Grilled Lobster Italian-style


4 lobsters, each about 1½ pounds
6 strips bacon, each 12 inches long
2 tablespoons olive oil
8 red and yellow cherry tomatoes, halved for garnish

Saffron Tomato Sauce

2 tablespoons olive oil
2 teaspoon dried oregano
pinch saffron
15 ounces canned tomatoes, coarsely chopped
2 tablespoons white wine
salt and pepper, as needed

Roasted Pumpkin

2 cups pumpkin flesh, small-diced
1 tablespoon fresh mint, cut into chiffonade
1 tablespoon olive oil
1 teaspoon kosher salt

Lobster Salad

½ pound dry fregula
zest of ½ orange
½ cup Sicilian green olives, sliced lengthwise
2 tablespoons olive oil
2 tablespoons orange juice
2 teaspoons white wine vinegar
pinch red pepper flakes
½ tablespoon fresh mint, cut into chiffonade


  1. Separate the heads, tails, and claws of the lobsters. Keep the heads for another recipe.
  2. Bring a pot of salted water to a boil. Blanch the tails for 1 minute and the claws for 4 minutes.
  3. Transfer the tails and claws to a bowl of ice water, and let cool.
  4. Shell the tails and then lightly score underneath so they stay flat. Reserve.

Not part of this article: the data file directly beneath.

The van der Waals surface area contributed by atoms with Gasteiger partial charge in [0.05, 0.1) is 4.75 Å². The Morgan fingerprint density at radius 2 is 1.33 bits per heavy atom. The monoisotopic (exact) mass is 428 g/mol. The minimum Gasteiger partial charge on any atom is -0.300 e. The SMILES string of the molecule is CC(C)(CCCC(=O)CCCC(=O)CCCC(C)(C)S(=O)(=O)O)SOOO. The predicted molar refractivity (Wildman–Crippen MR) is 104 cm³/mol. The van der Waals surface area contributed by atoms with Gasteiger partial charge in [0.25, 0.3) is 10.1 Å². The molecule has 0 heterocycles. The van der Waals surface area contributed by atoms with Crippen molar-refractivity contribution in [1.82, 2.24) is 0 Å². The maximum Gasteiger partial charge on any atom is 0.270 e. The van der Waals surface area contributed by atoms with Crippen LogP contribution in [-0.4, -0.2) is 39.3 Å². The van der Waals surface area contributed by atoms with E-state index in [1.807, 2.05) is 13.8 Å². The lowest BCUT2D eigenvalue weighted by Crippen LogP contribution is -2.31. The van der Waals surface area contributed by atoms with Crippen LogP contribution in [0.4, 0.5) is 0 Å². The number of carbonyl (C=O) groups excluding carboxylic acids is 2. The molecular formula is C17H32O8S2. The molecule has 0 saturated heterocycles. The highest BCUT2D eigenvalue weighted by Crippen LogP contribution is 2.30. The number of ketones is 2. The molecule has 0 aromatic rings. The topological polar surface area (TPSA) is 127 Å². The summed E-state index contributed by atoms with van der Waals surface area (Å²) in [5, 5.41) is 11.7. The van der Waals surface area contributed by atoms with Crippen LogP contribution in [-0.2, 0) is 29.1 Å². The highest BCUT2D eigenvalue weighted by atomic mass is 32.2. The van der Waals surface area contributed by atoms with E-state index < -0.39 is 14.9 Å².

5. Shell the claws and chop the lobster meat into medium-size chunks. Reserve.
  6. Wrap the reserve lobster tails in bacon and brush each with olive oil.
  7. Cook the tails on a grill over medium heat until well browned on all sides. If the bacon begins to burn on the grill, finish cooking on a rack in the oven. Let rest 2 minutes before slicing.

Saffron Tomato Sauce

  1. Place the olive oil, oregano, and saffron in a saucepan over low heat. Let infuse for 4 minutes. Add the white wine and reduce by half.
  2. Stir in the tomatoes and gently simmer for 15 minutes. Season to taste with salt and pepper.
  3. Blend the mixture with a hand blender. Reserve in a warm place for plating.

Roasted Pumpkin

  1. Place the pumpkin into an oven-safe dish, then toss with the mint and olive oil.
  2. Season with salt, then cook in a 350 degrees Fahrenheit oven until tender (about 15 minutes).

Lobster Salad